"Despite brief mentions in the manifestos, immigration is the issue that dare not speak its name," – Labour's Frank Field, speaking as he mounts a stout defence of his Birkenhead seat.



"In this election, the words are dull because the thoughts are small" – David Hare, writer



"In their Stygian, to-hell-with-the-lot-of-them sulk, voters pretend they want straight talking. But think what would happen if, miraculously, they got it." – former Tory MP George Walden.

The political anorak's quiz

1. The shortest amount of time between someone becoming an MP and then PM is: a) six years; b) three years; c) three months; d) two years.



2. In 1974, the Liberals won 14 seats. How many votes did they have to get in order to win this wretchedly small number of seats? a) 1.5m; b) 3.8m; c) 6m; d) 5m.

Last week's answers 1) The last general election not held on a Thursday was in 1931.

2) Britain's deficit last year is expected to be £167bn.

3) Earl Grey was the PM who fathered the most children – no fewer than 13.

4) In 2005, 52 per cent of electors voted for a candidate not elected.

The sceptical voter's guide to the week

Sunday Former party leaders Michael Howard, Neil Kinnock and Paddy Ashdown appeared together on Andrew Marr's sofa. All tried to be helpful to their present leaders and failed (Lord Kinnock said Gordon Brown had a "radio face"). Vince Cable, Lib Dem Treasury supremo, admitted that the poster accusing the Tories of intending to raise VAT by £389 per family was "conjecture".

Monday The Labour manifesto was launched in a rebuilt Birmingham hospital where Sharon Storer harangued Tony Blair in the 2001 campaign, on the day on which John Prescott hit someone. Gordon Brown was introduced by Ellie Gellard, a Labour Twitterer who had urged Alan Johnson to take over two years ago when she told Brown: "Get your coat: time's up."

Tuesday Conservative manifesto launched inside Battersea power station. Huge army of hired semioticians all agreed it was a symbol of something, but unable to decide what. What was really unusual, apart from the manifesto's title, An Invitation to Join the Government of Britain, was that it contained an idea – that of the Big Society, ie "The government can't do everything."



Wednesday Nick Clegg and Vince Cable looked like participants in a three-legged race as they jointly launched the Lib Dem manifesto at the futuristic offices of Bloomberg, in the City of London. As Andrew Rawnsley said, it was like teetotallers launching their campaign in a brewery.

In other news, Chris Grayling, shadow Home Secretary, finally repudiated his private comments leaked in week one and says gay couples should not be turned away from bed and breakfasts.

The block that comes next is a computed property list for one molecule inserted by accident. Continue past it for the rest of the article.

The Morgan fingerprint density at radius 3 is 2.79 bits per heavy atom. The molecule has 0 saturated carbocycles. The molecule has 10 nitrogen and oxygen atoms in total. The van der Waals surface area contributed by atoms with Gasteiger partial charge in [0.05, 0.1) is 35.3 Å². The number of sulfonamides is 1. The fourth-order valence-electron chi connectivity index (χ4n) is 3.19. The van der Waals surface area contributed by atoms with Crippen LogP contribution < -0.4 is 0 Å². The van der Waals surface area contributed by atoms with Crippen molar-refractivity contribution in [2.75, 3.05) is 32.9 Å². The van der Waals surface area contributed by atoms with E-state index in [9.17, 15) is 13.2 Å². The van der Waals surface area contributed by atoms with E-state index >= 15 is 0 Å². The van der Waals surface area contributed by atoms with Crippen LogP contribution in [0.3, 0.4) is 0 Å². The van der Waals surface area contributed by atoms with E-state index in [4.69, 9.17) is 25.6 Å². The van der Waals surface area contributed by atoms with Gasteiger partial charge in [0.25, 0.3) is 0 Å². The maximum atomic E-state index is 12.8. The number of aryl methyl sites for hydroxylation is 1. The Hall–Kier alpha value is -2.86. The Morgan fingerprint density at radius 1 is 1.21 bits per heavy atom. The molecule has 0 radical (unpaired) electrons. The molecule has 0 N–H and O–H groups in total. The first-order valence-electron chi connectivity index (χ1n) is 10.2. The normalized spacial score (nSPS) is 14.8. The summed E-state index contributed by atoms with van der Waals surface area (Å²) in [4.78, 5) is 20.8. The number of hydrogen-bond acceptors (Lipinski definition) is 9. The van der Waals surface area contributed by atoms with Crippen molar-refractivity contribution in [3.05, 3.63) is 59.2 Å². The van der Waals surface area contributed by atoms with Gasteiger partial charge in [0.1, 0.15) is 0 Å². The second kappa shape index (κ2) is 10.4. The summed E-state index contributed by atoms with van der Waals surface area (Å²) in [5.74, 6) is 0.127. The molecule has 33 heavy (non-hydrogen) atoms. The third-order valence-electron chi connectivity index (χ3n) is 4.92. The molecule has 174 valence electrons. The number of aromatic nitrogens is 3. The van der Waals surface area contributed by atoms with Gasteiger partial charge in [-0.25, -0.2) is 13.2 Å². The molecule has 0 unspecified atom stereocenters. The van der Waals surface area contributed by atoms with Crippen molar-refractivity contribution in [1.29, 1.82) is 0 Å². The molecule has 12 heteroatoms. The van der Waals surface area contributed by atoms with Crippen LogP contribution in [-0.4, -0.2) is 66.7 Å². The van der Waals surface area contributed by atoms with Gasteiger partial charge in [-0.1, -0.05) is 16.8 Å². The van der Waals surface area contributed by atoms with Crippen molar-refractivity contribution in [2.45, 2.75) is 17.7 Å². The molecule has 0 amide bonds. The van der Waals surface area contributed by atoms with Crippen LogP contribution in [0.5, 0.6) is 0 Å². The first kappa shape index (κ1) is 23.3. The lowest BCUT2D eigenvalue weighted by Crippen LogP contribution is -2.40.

Thursday Nothing happened all day as the entire media-political establishment got so excited about the first televised debate that it ground to a halt. Peter Mandelson twirled on the dance floor in Blackpool. On Sky in the afternoon, anchor Adam Boulton (moderator for the second debate) interviewed Alastair Stewart (moderator for the first debate). Political journalists decamped to Manchester, where the debate took place that evening. An average of 9.4 million and a peak of 9.9 million watched. Not as many as watched Doctor Who.

Friday Morning headlines mostly of the "Nick Clegg the Messi of politics" variety, as the media digested overnight opinion polls that showed him the clear victor. The Lib Dem leader's happy, smiling face was on 24-hour news channels virtually all day. Vince Cable was suddenly nowhere to be seen. Day of opinion-poll excitement as ComRes put Lib Dems second among those who watched the debate and then YouGov reported the same among the whole electorate at 10pm.

Saturday Day Two of Cleggmania as people struggle with the concept of Labour coming third and winning the most seats. The delayed reaction came from David Cameron, warning of the dangers of a hung parliament, and David Miliband, warning of the dangers of giving up Trident, one of Clegg's signature policies in the debate.

Winners of the tea toewl competition

An event as eagerly anticipated as the first televised debate: the announcement of the lucky winners of our competition for a tea towel featuring a painting of the Bullingdon Club photograph of David Cameron and friends. The 10 best uses to which it could be put were suggested by:

Penny Little "I run a wildlife sanctuary; at this time of year we have orphaned fox cubs coming in. A Bullingdon tea towel seems usefully absorbent. Any satisfaction I may feel on account of Cameron's bid to relegalise hunting would be coincidental."

DJE "Loosening the champagne cork after a Labour victory."

Richard Horley "Being ambidextrous, but predominantly left-handed, I already own any number of left-handed tea towels."

Peter Tyzack "I would like to use it to upholster my footstool."

Nigel Jefferies "Possible use as a novelty dartboard."

Matt McGuinness "I would dry the dishes and after that my hands."

Eric Hutchinson "I would use one to wipe my tears if the Tories got in."

Thomas Sweeney "This tea towel would make a splendid parting gift for my valet, who is retiring this summer."

Michael Leapman "It's rumoured that when the Old Etonians gain power they will replace Asbos with flogging, administered by volunteer prefects. The tea towels, tightly folded and placed strategically within trousers, will mitigate the discomfort of this character-building punishment."

Anita Kay "I'd frame it and display it in my hall to remind myself and others who come to my door what's wrong with this man who would be king."

Each wins a coveted Bullingdon tea towel. Readers who would like to buy one (£10 each) should email the artist, Rona, at rona.inc@virgin.net

Competition time: Win a Nick Clegg fridge magnet!

Ten essential tributes to the Man of the Week must be won! Nick Clegg is Prince Charming: just tell us which other pantomime character he could play, and why, to win a Clegg fridge magnet.

Please send your entries to: sundayletters@independent.co.uk by midnight on Thursday 22 April.